My Top Five Books From 2020 (so far)

17 Apr 2020

What with a lot of us needing more ways to keep ourselves entertained over the weekends these days, I’ve had a few friends and family members ask me for book recommendations recently. Whilst I feel like I’ve read a lot this year, these are the five books I keep dishing out as my top picks.  These are books that I literally couldn’t put down, books that genuinely made me cry or laugh out loud, books that will stay with me. In need of reading material? Read on…

American Dirt by Jeanine Cummins 

Holy moly, I still haven’t caught my breath after reading this book. The very definition of impossible to put down. If you want something that literally races along, then this is your guy. I was hooked from the very first line. A breathtaking story of a mother and young son’s attempt to cross the US-Mexico border after their entire family is slaughtered by a cartel. 

The Flat Share by Beth O’Leary

My top recommendation if you’re looking for something feel-good in these times of crisis. There’s a reason this book has had a lot of fuss; it’s a bloody delightful story. I picked this up at Kings Cross WH Smith for a bargain when I realised I only had a few pages left of my current book and a train journey ahead of me (remember when we got trains?). I loved it so much that I’d finished it less than 24 hours later. 

Tiffy and Leon have never met but they share a flat, and a bed, in London. Leon works nights and occupies the one-bed flat whilst Tiffy is working 9-5 and then she occupies it the rest of the time. They begin communicating through leftover food and post-it notes and what follows is a story that will seriously warm the soul. Whilst it does tackle themes of a coercive and abusive relationship, it does so sensitively and brings more depth to the story without taking away from the loveliness. This is the best romantic comedy novel I’ve come across in a while and I really hope it’s turned into a film.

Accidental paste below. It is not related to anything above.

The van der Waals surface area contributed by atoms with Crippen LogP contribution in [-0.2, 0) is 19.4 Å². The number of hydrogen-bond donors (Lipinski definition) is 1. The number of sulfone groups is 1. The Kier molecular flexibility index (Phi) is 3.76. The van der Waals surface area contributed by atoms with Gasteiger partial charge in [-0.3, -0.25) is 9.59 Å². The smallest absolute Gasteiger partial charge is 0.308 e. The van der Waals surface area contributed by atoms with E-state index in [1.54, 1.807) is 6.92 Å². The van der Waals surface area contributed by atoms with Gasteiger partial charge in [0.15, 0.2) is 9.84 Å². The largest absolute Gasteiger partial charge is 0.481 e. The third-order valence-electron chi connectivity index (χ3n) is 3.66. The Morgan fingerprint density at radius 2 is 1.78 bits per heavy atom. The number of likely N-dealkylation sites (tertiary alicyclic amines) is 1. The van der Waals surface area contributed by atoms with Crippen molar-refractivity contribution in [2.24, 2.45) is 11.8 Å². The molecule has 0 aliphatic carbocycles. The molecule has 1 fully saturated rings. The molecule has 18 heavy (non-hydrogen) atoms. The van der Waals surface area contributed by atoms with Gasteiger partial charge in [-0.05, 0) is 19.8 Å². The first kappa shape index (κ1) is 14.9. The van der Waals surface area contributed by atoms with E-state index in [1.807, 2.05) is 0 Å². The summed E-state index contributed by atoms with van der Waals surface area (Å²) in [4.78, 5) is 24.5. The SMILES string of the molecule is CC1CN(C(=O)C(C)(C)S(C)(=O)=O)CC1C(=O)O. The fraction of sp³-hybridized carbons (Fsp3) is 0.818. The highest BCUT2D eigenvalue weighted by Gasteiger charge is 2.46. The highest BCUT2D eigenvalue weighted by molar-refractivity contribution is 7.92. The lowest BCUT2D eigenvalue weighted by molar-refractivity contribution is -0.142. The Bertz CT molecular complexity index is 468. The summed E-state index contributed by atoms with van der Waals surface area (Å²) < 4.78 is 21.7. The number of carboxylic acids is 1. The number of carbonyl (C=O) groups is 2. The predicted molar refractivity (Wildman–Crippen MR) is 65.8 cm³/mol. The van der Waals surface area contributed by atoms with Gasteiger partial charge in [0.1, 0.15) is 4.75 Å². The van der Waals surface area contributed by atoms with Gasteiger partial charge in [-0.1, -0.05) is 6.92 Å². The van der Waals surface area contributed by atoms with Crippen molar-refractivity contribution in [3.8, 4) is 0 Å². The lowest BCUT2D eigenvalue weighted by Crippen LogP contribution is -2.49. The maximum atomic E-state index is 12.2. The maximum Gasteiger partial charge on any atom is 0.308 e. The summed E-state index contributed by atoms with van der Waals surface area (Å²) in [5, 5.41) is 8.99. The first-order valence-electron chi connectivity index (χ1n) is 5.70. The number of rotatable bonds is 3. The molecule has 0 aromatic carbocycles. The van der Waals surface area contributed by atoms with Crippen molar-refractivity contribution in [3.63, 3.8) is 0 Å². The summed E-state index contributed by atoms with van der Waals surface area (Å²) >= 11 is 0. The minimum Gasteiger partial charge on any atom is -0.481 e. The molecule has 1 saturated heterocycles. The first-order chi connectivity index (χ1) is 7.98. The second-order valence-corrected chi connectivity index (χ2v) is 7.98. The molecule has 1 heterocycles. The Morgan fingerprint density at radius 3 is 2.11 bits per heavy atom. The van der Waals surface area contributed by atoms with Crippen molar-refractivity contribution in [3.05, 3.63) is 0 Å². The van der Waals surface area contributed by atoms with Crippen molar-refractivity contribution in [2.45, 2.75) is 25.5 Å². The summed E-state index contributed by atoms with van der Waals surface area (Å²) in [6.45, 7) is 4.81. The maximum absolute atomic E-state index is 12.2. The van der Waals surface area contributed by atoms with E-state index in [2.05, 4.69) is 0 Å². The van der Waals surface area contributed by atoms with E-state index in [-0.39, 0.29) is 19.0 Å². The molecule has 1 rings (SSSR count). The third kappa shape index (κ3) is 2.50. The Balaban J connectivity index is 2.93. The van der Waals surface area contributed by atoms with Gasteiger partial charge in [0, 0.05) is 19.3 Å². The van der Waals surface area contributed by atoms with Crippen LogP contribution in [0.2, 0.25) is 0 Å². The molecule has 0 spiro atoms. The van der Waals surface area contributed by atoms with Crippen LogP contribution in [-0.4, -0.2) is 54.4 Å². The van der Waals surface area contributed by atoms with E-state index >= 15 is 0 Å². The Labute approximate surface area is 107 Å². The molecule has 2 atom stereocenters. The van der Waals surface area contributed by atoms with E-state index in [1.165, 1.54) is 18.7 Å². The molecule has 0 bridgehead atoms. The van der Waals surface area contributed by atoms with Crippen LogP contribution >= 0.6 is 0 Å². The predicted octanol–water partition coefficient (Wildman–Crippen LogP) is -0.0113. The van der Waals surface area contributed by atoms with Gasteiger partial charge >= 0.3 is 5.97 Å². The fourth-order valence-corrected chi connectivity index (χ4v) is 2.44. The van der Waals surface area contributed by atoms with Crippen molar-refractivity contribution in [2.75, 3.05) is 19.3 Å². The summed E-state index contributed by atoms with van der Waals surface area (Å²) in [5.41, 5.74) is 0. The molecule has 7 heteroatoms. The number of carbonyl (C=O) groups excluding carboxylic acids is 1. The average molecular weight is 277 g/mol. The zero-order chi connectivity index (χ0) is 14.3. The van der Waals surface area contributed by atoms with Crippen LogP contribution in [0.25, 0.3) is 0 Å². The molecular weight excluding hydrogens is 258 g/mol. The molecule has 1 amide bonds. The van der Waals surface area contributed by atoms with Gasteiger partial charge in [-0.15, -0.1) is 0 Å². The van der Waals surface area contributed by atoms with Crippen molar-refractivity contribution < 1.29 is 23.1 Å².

Elizabeth Is Missing by Emma Healey 

This is an interesting one to make it onto this list because for the first 2-3 chapters, I wasn’t entirely sure I wanted to keep reading. This was partly because it immediately felt very sad and I wasn’t sure I was up for something heavy, and partly because it’s a bit of a slower burner. By the time I’d finished it though, I was really moved and I’ve pondered the story a lot since – which is always the sign of a good book. 

Whilst it is never explicitly said, this appears to be a story told from the perspective of someone who has dementia which I found such an interesting concept. Maud is an unreliable narrator; things are repeated, the reader begins to piece together clues before Maud suddenly forgets them and only the reader gets some kind of resolution to the seventy year old mystery Maud is trying to solve. I found it a desperately sad book, full of unique details and a narrative unlike anything I’ve read before.   

My Dark Vanessa by Kate Elizabeth Russell 

Warning: you’ll need a stiff drink after this one. I raced through it and would highly recommend, but it was not a comfortable read. 

Vanessa was 15 the first time she had sex with her English teacher, exactly 30 years older than her. Now she is 32 and he has been accused of sexual abuse by a former student. Vanessa is forced to reconsider her past and contemplate whether her great ‘love’ story was actually rape. A fascinating look at the complexities of grooming, abuse of power, rape and gaslighting. 

Hard to read, hard to put down. 

Dear Edward by Ann Napolitano 

Honestly? I think this book has made its way onto my all-time favourites list, and you need to be pretty special to make it onto there. 

One morning a plane takes off from New York, and crashes on route to Los Angeles. 191 people are killed. 12-year-old Edward is the sole survivor. The story alternates between the day of the crash and the stories of the passengers, and Edward learning to navigate his life in the aftermath of tragedy over the following years. 

Questioning what it means to truly live, everything about this story was poignant and beautiful; I would urge you to add it to your reading list. 

Happy reading folks x